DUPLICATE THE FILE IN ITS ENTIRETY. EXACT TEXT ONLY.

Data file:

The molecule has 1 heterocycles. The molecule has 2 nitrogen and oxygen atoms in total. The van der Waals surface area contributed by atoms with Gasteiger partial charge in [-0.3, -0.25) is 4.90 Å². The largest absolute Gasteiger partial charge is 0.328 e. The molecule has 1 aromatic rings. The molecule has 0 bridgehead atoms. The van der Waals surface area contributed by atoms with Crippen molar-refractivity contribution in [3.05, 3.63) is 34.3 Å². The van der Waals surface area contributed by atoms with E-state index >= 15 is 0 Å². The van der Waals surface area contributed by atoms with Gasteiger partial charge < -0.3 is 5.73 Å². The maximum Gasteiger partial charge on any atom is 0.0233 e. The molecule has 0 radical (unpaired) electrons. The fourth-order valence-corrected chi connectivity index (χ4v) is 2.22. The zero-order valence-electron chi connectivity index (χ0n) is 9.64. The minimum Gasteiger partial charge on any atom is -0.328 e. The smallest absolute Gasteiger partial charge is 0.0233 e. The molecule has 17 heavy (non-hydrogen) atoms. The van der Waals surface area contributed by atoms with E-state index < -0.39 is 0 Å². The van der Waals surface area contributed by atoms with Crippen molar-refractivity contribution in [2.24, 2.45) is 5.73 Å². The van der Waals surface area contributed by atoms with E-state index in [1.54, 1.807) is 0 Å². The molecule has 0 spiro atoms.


The molecule has 1 heterocycles. The molecule has 2 nitrogen and oxygen atoms in total. The van der Waals surface area contributed by atoms with Gasteiger partial charge in [-0.3, -0.25) is 4.90 Å². The largest absolute Gasteiger partial charge is 0.328 e. The molecule has 1 aromatic rings. The molecule has 0 bridgehead atoms. The van der Waals surface area contributed by atoms with Crippen molar-refractivity contribution in [3.05, 3.63) is 34.3 Å². The van der Waals surface area contributed by atoms with E-state index >= 15 is 0 Å². The van der Waals surface area contributed by atoms with Gasteiger partial charge < -0.3 is 5.73 Å². The maximum Gasteiger partial charge on any atom is 0.0233 e. The molecule has 0 radical (unpaired) electrons. The fourth-order valence-corrected chi connectivity index (χ4v) is 2.22. The zero-order valence-electron chi connectivity index (χ0n) is 9.64. The minimum Gasteiger partial charge on any atom is -0.328 e. The smallest absolute Gasteiger partial charge is 0.0233 e. The molecule has 17 heavy (non-hydrogen) atoms. The van der Waals surface area contributed by atoms with E-state index < -0.39 is 0 Å². The van der Waals surface area contributed by atoms with Crippen molar-refractivity contribution in [2.24, 2.45) is 5.73 Å². The van der Waals surface area contributed by atoms with E-state index in [1.54, 1.807) is 0 Å². The molecule has 0 spiro atoms.